The course of thought is simple: The duty of obedience to rulers and its motive in the divine appointment (Romans 13:1-2); another motive, from the salutary design of government (Romans 13:3-4); the two thoughts combined (Romans 13:5), and the principle illustrated from the universal paying of taxes (Romans 13:6), then applied in a detailed exhortation (Romans 13:7).
Romans 13:2. So that (as a result of the principle just stated) he who resisteth (or, ‘setteth himself against’) the authority, that particular existing authority, to which he should submit himself. (There is a play upon the words in the Greek which cannot be reproduced in English.
With-standeth, or, ‘opposeth;’ not the same word as before, though the E. V. renders both ‘resisteth.’
The ordinance of God. The word ‘ordinance’ corresponds with ‘ordained’ (Romans 13:1).
They that withstand shall receive to themselves judgment, or, ‘condemnation.’ The former is more literal, but the latter sense is evidently implied. ‘Damnation’ is incorrect, since it suggests future eternal punishment, which is not meant here. But the ‘judgment’ is from God, since it is His ‘ordinance’ which is withstood. That the rulers are instruments in inflicting the divine punishment is indicated in Romans 13:3-4, but the punishment may come in other ways. ‘Paul reproduces here in a certain sense, but in another form, the saying of Jesus (Matthew 26:52): “All they that take the sword shall perish with the sword.”‘ (Godet)
Romans 13:3. For rulers (lit, ‘the rulers,’ as a class), etc. Some connect this with Romans 13:1, as an additional reason for obedience, namely, the salutary design of government; others find here the ground for the last clause of Romans 13:2. The former accords better with the fuller statements of Romans 13:3-4.
Not a terror to the good work, etc. ‘The good work’ and ‘the evil’ are personified. ‘Beyond the work, and to the intention, the prerogative of the magistrate does not extend’ (Meyer). If this verse gives a reason for the last clause of Romans 13:2, then ‘good work’ and ‘evil’ must be limited to obedience and resistance; which seems objectionable.
Dost thou then wish, etc. The clause may be taken as hypothetical: ‘Thou dost not wish,’ etc.
Thou shalt have praise from the same. In thus presenting an ideal of civil government, the Apostle gives the reason for obedience to rightful authority, and establishes a principle of general validity. But the ideal itself suggests that when rulers become a terror to the good work, another maxim can have place, that of the Apostles (Acts 5:29): ‘We must obey God rather than man.’ Nero had not yet shown his true character, when this Epistle was written. Even he persecuted the Christians as alleged evil-doers.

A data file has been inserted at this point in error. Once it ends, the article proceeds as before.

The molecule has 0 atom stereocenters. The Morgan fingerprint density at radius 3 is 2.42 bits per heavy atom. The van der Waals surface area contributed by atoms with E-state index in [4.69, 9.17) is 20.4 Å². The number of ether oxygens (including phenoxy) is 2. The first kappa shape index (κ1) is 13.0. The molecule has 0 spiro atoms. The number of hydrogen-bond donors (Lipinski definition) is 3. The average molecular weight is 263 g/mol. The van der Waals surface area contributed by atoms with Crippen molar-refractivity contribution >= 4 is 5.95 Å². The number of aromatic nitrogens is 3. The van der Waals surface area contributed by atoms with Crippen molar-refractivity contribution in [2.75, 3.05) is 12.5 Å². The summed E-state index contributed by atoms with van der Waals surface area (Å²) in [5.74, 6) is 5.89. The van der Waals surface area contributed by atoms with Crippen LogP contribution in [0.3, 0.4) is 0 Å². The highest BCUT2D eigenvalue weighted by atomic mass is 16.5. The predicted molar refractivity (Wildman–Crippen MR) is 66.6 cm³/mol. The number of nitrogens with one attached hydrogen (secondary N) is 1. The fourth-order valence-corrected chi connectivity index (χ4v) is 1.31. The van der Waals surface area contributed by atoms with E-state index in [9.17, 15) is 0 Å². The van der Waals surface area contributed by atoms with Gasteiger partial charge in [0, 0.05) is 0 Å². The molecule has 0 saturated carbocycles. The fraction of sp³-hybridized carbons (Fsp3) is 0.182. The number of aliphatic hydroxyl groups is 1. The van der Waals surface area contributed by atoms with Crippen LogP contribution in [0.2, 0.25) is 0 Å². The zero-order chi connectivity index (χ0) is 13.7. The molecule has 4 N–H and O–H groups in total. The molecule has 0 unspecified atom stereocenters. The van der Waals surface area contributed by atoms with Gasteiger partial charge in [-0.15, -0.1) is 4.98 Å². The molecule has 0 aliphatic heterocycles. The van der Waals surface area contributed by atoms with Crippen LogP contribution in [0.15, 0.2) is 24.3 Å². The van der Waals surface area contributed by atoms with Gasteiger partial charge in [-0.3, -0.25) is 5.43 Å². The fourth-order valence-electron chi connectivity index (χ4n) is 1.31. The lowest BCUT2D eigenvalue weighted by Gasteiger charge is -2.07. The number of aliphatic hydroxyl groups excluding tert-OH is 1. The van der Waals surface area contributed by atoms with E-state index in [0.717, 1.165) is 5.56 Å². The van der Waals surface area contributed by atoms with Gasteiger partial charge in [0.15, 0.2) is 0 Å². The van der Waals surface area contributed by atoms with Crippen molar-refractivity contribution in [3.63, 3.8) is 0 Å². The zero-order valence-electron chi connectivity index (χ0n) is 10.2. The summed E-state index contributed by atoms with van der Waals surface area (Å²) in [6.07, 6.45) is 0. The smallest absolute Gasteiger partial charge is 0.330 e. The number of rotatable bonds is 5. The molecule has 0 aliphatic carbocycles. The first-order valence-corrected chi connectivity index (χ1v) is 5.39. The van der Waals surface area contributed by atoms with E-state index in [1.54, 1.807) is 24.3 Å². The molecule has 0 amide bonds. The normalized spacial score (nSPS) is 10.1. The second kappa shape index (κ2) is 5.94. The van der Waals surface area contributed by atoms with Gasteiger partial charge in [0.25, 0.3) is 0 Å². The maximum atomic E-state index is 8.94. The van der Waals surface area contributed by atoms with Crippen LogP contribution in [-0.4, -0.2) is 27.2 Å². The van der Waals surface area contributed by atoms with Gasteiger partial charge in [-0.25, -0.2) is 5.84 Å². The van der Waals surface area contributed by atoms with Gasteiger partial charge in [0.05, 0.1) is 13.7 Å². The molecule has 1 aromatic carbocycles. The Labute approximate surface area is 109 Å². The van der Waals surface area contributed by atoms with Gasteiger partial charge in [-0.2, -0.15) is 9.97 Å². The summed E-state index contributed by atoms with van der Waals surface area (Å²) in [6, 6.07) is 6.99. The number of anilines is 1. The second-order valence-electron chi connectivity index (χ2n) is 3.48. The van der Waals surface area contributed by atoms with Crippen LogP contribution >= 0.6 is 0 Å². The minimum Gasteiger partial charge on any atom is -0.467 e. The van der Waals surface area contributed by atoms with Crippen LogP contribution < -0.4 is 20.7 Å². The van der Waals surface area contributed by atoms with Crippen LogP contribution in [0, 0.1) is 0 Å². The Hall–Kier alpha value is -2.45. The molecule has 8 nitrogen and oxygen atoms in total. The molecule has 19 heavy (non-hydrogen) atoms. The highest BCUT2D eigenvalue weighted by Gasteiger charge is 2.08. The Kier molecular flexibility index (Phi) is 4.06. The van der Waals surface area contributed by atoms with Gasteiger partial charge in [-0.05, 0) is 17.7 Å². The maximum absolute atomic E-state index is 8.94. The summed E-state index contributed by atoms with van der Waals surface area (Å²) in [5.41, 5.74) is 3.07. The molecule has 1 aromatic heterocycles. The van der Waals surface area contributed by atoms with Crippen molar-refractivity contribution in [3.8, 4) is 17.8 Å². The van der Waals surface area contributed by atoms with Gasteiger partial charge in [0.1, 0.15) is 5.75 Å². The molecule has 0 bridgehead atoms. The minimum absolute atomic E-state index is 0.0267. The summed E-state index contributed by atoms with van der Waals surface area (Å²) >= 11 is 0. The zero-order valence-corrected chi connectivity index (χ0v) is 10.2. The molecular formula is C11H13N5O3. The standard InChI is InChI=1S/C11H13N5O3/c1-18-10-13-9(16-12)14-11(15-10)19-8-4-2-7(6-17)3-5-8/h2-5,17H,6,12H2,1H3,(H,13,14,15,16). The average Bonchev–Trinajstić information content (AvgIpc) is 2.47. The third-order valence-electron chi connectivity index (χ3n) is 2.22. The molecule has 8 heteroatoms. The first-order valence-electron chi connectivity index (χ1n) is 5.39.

Romans 13:4. For he is God’s minister to thee for good. This is a purpose for which civil government was ordained of God (the word ‘God’s’ is in emphatic position). By the fulfilment of this purpose the relative excellence of forms of government may be determined. It is an empirical test, and does not assume that there is a jure divino form. The verse presents a confirmation of Romans 13:3 : ‘Dost thou then wish,’ etc.
Be afraid; for he weareth not the sword in vain. ‘Weareth’ points to the habitual bearing; ‘the sword;’ is not the dagger of the emperor and his prefect but the curved sword of the provincial Roman magistrates, which moreover was borne before them in public processions as a symbol of their right to punish with death.
An avenger for wrath, etc. The magistrate is God’s minister, not only for good, but in this respect also; he is ‘an avenger for wrath,’ it is his office to punish evil, to vindicate those who have been wronged (comp. Luke 18:3-8), for the execution of the Divine wrath, which is here named to strengthen the force of the argument. The theory of civil penalty here involved includes more than efforts to restrain and reform the criminal. The Apostle undoubtedly here asserts the right of capital punishment. He is describing an ideal of civil government, and this right has been and will be abused, to the extent that the state falls below this ideal. But the right remains; fully justified by the theory of punishment here advanced, and by the necessities of self-preservation on the part of society represented by the punishing power. Moreover, the right to punish also implies the right to pardon; and the measure of the right (i.e., the conformity to the ideal here presented) will be also the measure of the sense of responsibility, both as to the punishing and pardoning power. The usual objections to capital punishment misapprehend both the nature of punishment in general, and the divine authority in civil government.